iOS app Android app More

Featuring fresh takes and real-time analysis from HuffPost's signature lineup of contributors
Carol Roth

GET UPDATES FROM Carol Roth
 

5 Lessons Your Startup Business Can Learn From Oprah and OWN

Posted: 04/ 4/2012 12:03 pm

On Monday, Oprah Winfrey appeared on CBS This Morning and was candid that her experience launching her OWN network was not as she had expected (you can view the video clip at the end of this piece), which mirrors the experience of almost every entrepreneur. She said that if she wrote a book about her startup experience, it would be called 101 Mistakes.

Well, I did write the book on this subject, in general. It's a New York Times bestseller that I called The Entrepreneur Equation. It helps entrepreneurs starting new businesses (and even those stuck with a current ineffective business model) understand what it takes to be successful and help stack those odds in their favor. It could have also saved Oprah some serious headaches.

As someone who has been busting myths around entrepreneurship for a while now, I am, however, thrilled to have Oprah Winfrey as an ambassador to talk about the challenges of a new endeavor in our current competitive market environment.

Here are some of the many lessons that you can learn from Oprah's endeavors, adapted from The Entrepreneur Equation:

It Takes Time: Businesses don't gain a foundation overnight. It takes time to build up a new business and establish or transfer your customer base, even if you are Oprah Winfrey. It can take two years or even longer for a new business to get traction, which is why it is so critical for businesses to be properly capitalized (aka have enough money to last during this period). With everything that Oprah Winfrey brings to the table -- in terms of experience, capital, network, fan base and more -- if it is going to take her at least that long to gain a foundation, it's safe to assume the same for your new endeavor.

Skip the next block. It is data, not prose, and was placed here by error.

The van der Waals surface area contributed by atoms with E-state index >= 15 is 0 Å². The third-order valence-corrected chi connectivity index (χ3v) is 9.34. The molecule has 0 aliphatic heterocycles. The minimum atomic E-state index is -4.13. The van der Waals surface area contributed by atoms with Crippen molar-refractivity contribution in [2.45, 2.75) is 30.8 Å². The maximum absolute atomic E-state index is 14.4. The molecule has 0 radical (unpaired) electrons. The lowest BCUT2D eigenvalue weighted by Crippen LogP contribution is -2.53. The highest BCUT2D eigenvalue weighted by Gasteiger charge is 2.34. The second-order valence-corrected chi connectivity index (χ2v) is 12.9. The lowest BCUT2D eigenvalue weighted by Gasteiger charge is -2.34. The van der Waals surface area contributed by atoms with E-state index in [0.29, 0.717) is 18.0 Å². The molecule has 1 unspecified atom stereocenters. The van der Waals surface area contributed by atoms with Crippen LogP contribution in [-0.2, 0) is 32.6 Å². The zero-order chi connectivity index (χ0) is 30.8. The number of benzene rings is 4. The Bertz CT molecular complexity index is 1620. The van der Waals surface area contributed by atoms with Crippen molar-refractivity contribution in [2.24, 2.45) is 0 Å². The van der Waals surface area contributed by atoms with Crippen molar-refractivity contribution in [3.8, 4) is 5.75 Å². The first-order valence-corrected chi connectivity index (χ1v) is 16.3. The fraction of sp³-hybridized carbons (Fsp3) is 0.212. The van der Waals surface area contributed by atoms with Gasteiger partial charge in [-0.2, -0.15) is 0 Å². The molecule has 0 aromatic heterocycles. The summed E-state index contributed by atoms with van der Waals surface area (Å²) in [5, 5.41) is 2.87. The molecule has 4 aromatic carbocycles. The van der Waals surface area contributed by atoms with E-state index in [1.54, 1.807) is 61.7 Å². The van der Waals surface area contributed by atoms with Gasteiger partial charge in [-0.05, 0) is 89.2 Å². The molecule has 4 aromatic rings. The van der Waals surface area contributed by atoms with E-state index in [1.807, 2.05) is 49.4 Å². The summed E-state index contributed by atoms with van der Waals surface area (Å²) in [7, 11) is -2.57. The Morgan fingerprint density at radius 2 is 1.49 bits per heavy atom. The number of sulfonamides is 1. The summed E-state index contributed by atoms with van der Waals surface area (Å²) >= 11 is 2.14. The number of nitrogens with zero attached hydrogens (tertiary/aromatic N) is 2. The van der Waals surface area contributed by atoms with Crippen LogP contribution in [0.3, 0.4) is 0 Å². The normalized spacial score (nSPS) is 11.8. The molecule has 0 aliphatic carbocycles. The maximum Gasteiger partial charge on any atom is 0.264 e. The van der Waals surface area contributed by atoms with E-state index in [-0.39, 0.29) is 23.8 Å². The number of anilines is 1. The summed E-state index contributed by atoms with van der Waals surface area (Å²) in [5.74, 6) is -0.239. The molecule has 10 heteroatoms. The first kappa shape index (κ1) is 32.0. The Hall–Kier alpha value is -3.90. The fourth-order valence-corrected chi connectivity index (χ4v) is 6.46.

Test it Out First: You may think that there is a market for something, but sometimes the market isn't as robust as you had believed (or at least will take more resources than expected to cultivate). While Oprah had some market testing with her Oprah Winfrey Show and O magazine, she could have done more testing, as well. She could have spent a few years developing additional programming elsewhere to see if that kind of programming would work outside of her show platform and then migrated those and similar concepts to her OWN network once there was some more proof of concept. Any time you can test out the market viability of what you are doing on a small scale with a limited budget before you make the full scale leap, do it. Then, once you are committed to it, follow the next suggestion.

Give It Your Full Attention: Once you make the leap, your business should be your business. If you aren't minding your own business, who do you think will? Far too many entrepreneurs try to do too many things at once. Oprah did this when she was still running her eponymous television show when the OWN network launched and not having her upfront full attention was to its detriment. You can't make two things your #1 priority, so focus on doing one thing well instead of a number of things with a fraction of your focus.

It's All About Execution: Business ideas are a dime a dozen these days. The key to success lies with execution. Regardless of the brand name, it's about the execution of the business day-in and day-out, every day after launch. If OWN is going to be successful, it will need continued outstanding programming, engagement of Oprah's target audience and good old-fashioned rolling up the sleeves and daily work. While Oprah had immediate brand recognition, that wasn't (and won't be) enough to make the business successful. Don't expect that a slick product, a celebrity endorsement, tons of PR or a fabulous name are enough to make you successful.

The Risk Has to Be Worth the Rewards: While a new business idea can be exciting and even intoxicating to pursue, too many entrepreneurs make trades that don't make sense. They pursue an endeavor where the financial and/or qualitative benefits don't far outweigh the current benefits of their existing job or even other opportunities that they can pursue. Oprah had one of the top television programs in the country. Was giving that up worth the rewards that could possibly be reaped from a niche startup network? Only Oprah can answer that based on her definition of success, but make sure you are using the same litmus test to evaluate opportunities.

 

Follow Carol Roth on Twitter: www.twitter.com/caroljsroth